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Prospal's power in passing

Just a passing thought: it's what Lightning forward Vinny Prospal does best.

"That's why he's put up the points here," coach John Tortorella said, "because he can pass the puck better than some other people. That's why he's an offensive threat. His shot won't break a pane of glass, but he puts himself in position to score goals and puts other people into areas to score goals. "Here's a guy I've taken out of position, taken him from center and put him on left wing, and he just continues to tick."

Entering tonight's game against the Flyers, who drafted him in the third round in 1993, Prospal has six goals, three of them winners. He has a team-high 16 assists (No. 3 in the NHL), the past four setting up winning goals. And he is fourth in the league with 22 points.

"He sees everything on the ice," center and linemate Vinny Lecavalier said. "He's a great passer. That's what he does. He sees things that other players don't. That's why he's so creative and so good with the puck."

Prospal doesn't quite know how to react to that. "Maybe I was just blessed to see the ice better than some other guys," he said. "It's always been a thrill for me to set up the other players."

To get him last season, the Lightning sent center Ryan Johnson to the Panthers. "I shudder to think where we'd be (without him)," Tortorella said. "We let a pretty good guy go but we felt we needed to get more scoring at that point. And since Vinny came here he's been a big-play threat."

He did it in Sunday's 2-1 win at Carolina, setting up Pavel Kubina's third-period tying goal and Cory Sarich's overtime winner. As a bonus, his family in the Czech Republic got to see them; the game was televised in much of Europe.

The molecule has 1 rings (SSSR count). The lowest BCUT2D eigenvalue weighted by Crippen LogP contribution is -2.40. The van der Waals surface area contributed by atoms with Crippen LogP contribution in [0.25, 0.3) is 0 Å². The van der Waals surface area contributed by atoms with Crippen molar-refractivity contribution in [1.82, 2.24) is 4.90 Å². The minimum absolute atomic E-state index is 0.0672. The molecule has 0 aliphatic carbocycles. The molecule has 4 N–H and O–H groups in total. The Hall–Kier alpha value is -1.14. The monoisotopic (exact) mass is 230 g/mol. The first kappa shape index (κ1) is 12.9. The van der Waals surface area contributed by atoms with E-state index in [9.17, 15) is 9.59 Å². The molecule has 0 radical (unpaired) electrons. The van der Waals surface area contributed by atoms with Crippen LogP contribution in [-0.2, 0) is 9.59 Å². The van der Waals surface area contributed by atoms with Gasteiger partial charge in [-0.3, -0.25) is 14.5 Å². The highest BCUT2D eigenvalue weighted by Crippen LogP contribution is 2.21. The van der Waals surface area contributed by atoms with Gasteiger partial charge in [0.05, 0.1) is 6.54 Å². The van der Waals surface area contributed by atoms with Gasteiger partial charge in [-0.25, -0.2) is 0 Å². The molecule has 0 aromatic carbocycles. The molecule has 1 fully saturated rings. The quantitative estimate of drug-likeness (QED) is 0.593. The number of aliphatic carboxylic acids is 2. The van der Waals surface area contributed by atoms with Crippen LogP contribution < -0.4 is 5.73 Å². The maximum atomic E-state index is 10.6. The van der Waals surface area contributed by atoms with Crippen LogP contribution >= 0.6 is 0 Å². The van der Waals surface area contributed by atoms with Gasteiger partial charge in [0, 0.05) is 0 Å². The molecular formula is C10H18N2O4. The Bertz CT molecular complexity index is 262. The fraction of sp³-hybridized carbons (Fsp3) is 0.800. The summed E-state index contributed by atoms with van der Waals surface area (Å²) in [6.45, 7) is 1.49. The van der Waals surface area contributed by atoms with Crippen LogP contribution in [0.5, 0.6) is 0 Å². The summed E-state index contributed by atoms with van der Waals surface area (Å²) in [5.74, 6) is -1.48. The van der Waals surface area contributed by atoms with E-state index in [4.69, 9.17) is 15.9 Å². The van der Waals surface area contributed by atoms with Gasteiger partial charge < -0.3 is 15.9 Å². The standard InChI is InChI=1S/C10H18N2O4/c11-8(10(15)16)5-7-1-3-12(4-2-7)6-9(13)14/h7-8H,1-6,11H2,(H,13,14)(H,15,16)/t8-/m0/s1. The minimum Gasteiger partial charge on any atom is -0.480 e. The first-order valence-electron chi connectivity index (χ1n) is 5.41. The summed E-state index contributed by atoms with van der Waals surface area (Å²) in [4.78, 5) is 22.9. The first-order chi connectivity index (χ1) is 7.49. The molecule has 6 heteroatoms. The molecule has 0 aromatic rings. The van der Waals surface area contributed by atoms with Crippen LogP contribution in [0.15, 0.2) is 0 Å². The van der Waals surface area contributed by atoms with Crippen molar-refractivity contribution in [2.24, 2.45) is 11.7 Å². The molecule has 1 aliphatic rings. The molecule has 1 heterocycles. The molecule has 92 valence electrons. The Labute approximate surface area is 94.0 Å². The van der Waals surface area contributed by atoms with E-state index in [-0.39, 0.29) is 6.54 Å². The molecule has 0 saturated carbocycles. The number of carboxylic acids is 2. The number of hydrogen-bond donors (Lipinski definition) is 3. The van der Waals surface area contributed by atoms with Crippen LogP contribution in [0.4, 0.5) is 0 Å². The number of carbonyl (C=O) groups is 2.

In Prospal's first season with Tampa Bay he was No. 2 in team points (55), assists (37) and power-play goals (7). That followed a split 2000-01 season in Ottawa and Florida. He had a combined 29 points and 24 assists in 74 games.

"I started very slowly," he said. "I didn't score in the first 31 games or so and after five to 10 games I started putting more and more pressure on myself. I was getting the time (on the ice), about 15 minutes a night. It wasn't anybody else's fault but mine that I didn't (score)."

When he does, no matter where or when, it is cause for celebration. His own.

In practice, for instance. If he slips one past Nikolai Khabibulin, he raises his fists in celebration, whoops and takes a moment to do a bit of trash-talking as he sweeps past the edge of the crease.

"Habby and I, we've got something going there. I'm very happy the way he's taking it. He yaps back at me sometimes. He's very competitive."

Khabibulin grinned. "He just yells and makes everybody else see it. It makes me kind of mad."

Prospal's antics are part of what makes practice as much fun for him as the game.

"I celebrate every time I score," Prospal said. "I'm very happy about it. I like to show it. It just comes out. It comes from being competitive, and I think (Khabibulin and No. 2 goalie Kevin Hodson) try a little harder to stop my shots. There's never enough goals, not even in practice."

"I've never seen a guy so excited when he scores in practice," Lightning TV analyst Bobby Taylor said. "I'll bet he goes home and scores against his 2-year-old kid."

Despite his numbers and a seven-game points scoring streak, Prospal is, to many fans, just another name and number on a uniform. No problem.

"I don't care about the attention," he said. "I like to come and go. Vinny has the marquee name; Marty (St. Louis) is tied for third in the league in scoring. They're going to get the attention. That's fine with me. They deserve it. I've never been in that situation. If it comes someday I'll see how it feels. I don't need it. I'm more than happy just being here."

Here is not just with the Lightning; it means Tampa as well. "This is a very easy place to come to," Prospal said. "You leave the rink (after practice) and there's always sun outside." He, Monika and their son, Vaclav, split the year between homes in New Tampa and his native Czech Republic.

As for little Vaclav's goaltending . . .

Prospal laughed. "He'll be 2{ during Christmas. He's not on skates yet."